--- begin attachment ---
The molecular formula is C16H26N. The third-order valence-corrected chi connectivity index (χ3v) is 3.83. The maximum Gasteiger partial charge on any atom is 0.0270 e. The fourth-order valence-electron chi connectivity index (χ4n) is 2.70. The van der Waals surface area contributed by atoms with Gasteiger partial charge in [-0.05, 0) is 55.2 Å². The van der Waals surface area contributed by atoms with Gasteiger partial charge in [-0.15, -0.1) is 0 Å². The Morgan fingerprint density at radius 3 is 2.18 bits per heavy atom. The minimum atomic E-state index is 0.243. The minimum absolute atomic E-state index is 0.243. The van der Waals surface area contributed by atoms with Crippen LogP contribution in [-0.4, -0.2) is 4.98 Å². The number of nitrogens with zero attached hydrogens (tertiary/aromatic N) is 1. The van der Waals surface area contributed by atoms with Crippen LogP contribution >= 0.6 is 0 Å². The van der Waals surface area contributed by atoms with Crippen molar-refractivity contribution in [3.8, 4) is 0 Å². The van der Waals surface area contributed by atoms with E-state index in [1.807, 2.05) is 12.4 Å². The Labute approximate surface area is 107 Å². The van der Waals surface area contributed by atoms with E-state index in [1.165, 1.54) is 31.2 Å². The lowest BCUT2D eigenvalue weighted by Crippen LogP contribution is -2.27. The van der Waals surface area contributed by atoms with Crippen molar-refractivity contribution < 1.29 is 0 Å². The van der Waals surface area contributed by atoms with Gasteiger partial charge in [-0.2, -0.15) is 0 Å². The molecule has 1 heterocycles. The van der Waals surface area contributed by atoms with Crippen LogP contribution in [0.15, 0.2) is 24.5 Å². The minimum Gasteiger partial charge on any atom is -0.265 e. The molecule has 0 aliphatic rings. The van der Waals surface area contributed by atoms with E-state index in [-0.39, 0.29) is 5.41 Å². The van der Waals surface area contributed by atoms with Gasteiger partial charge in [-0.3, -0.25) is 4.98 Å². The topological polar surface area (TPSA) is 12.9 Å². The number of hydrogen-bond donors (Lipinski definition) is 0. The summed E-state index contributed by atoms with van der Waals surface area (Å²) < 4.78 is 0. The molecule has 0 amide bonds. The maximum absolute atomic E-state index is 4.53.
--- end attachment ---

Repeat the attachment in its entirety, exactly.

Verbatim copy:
The molecular formula is C16H26N. The third-order valence-corrected chi connectivity index (χ3v) is 3.83. The maximum Gasteiger partial charge on any atom is 0.0270 e. The fourth-order valence-electron chi connectivity index (χ4n) is 2.70. The van der Waals surface area contributed by atoms with Gasteiger partial charge in [-0.05, 0) is 55.2 Å². The van der Waals surface area contributed by atoms with Gasteiger partial charge in [-0.15, -0.1) is 0 Å². The Morgan fingerprint density at radius 3 is 2.18 bits per heavy atom. The minimum atomic E-state index is 0.243. The minimum absolute atomic E-state index is 0.243. The van der Waals surface area contributed by atoms with Crippen LogP contribution in [-0.4, -0.2) is 4.98 Å². The number of nitrogens with zero attached hydrogens (tertiary/aromatic N) is 1. The van der Waals surface area contributed by atoms with Crippen LogP contribution >= 0.6 is 0 Å². The van der Waals surface area contributed by atoms with Crippen molar-refractivity contribution in [3.8, 4) is 0 Å². The van der Waals surface area contributed by atoms with E-state index in [1.807, 2.05) is 12.4 Å². The Labute approximate surface area is 107 Å². The van der Waals surface area contributed by atoms with E-state index in [1.165, 1.54) is 31.2 Å². The lowest BCUT2D eigenvalue weighted by Crippen LogP contribution is -2.27. The van der Waals surface area contributed by atoms with Crippen molar-refractivity contribution < 1.29 is 0 Å². The van der Waals surface area contributed by atoms with Gasteiger partial charge in [-0.2, -0.15) is 0 Å². The molecule has 1 heterocycles. The van der Waals surface area contributed by atoms with Crippen LogP contribution in [0.15, 0.2) is 24.5 Å². The minimum Gasteiger partial charge on any atom is -0.265 e. The molecule has 0 aliphatic rings. The van der Waals surface area contributed by atoms with E-state index in [-0.39, 0.29) is 5.41 Å². The van der Waals surface area contributed by atoms with Gasteiger partial charge in [-0.3, -0.25) is 4.98 Å². The topological polar surface area (TPSA) is 12.9 Å². The number of hydrogen-bond donors (Lipinski definition) is 0. The summed E-state index contributed by atoms with van der Waals surface area (Å²) < 4.78 is 0. The molecule has 0 amide bonds. The maximum absolute atomic E-state index is 4.53.